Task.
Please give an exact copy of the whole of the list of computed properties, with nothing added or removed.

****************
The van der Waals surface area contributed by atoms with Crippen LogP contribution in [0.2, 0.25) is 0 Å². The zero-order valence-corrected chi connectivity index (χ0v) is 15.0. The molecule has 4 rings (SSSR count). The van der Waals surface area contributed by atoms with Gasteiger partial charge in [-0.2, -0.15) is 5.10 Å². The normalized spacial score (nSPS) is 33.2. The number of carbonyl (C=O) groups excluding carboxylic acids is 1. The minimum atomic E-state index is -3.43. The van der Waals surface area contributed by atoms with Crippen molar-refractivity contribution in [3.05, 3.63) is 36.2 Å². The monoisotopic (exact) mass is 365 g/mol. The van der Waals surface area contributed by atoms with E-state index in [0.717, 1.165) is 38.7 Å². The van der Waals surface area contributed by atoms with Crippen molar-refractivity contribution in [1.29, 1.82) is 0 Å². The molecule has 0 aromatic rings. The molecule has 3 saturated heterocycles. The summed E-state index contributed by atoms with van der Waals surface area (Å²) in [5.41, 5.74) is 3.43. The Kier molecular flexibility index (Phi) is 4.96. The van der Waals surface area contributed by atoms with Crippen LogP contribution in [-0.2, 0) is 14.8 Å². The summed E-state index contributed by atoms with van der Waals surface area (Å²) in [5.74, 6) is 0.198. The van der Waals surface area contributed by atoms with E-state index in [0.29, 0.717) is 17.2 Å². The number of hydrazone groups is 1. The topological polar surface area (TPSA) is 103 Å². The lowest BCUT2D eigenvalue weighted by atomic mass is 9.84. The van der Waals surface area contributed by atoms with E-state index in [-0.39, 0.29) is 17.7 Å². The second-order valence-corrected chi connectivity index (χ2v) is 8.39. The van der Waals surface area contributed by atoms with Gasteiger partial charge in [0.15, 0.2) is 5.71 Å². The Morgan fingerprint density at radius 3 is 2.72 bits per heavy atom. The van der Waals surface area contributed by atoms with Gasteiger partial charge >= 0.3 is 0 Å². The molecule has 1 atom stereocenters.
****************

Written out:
The van der Waals surface area contributed by atoms with Crippen LogP contribution in [0.2, 0.25) is 0 Å². The zero-order valence-corrected chi connectivity index (χ0v) is 15.0. The molecule has 4 rings (SSSR count). The van der Waals surface area contributed by atoms with Gasteiger partial charge in [-0.2, -0.15) is 5.10 Å². The normalized spacial score (nSPS) is 33.2. The number of carbonyl (C=O) groups excluding carboxylic acids is 1. The minimum atomic E-state index is -3.43. The van der Waals surface area contributed by atoms with Crippen molar-refractivity contribution in [3.05, 3.63) is 36.2 Å². The monoisotopic (exact) mass is 365 g/mol. The van der Waals surface area contributed by atoms with E-state index in [0.717, 1.165) is 38.7 Å². The van der Waals surface area contributed by atoms with Crippen molar-refractivity contribution in [1.29, 1.82) is 0 Å². The molecule has 0 aromatic rings. The molecule has 3 saturated heterocycles. The summed E-state index contributed by atoms with van der Waals surface area (Å²) in [5.41, 5.74) is 3.43. The Kier molecular flexibility index (Phi) is 4.96. The van der Waals surface area contributed by atoms with Crippen LogP contribution in [-0.2, 0) is 14.8 Å². The summed E-state index contributed by atoms with van der Waals surface area (Å²) in [5.74, 6) is 0.198. The van der Waals surface area contributed by atoms with E-state index in [0.29, 0.717) is 17.2 Å². The number of hydrazone groups is 1. The topological polar surface area (TPSA) is 103 Å². The lowest BCUT2D eigenvalue weighted by atomic mass is 9.84. The van der Waals surface area contributed by atoms with E-state index in [-0.39, 0.29) is 17.7 Å². The second-order valence-corrected chi connectivity index (χ2v) is 8.39. The van der Waals surface area contributed by atoms with Gasteiger partial charge in [0.15, 0.2) is 5.71 Å². The Morgan fingerprint density at radius 3 is 2.72 bits per heavy atom. The van der Waals surface area contributed by atoms with Gasteiger partial charge >= 0.3 is 0 Å². The molecule has 1 atom stereocenters.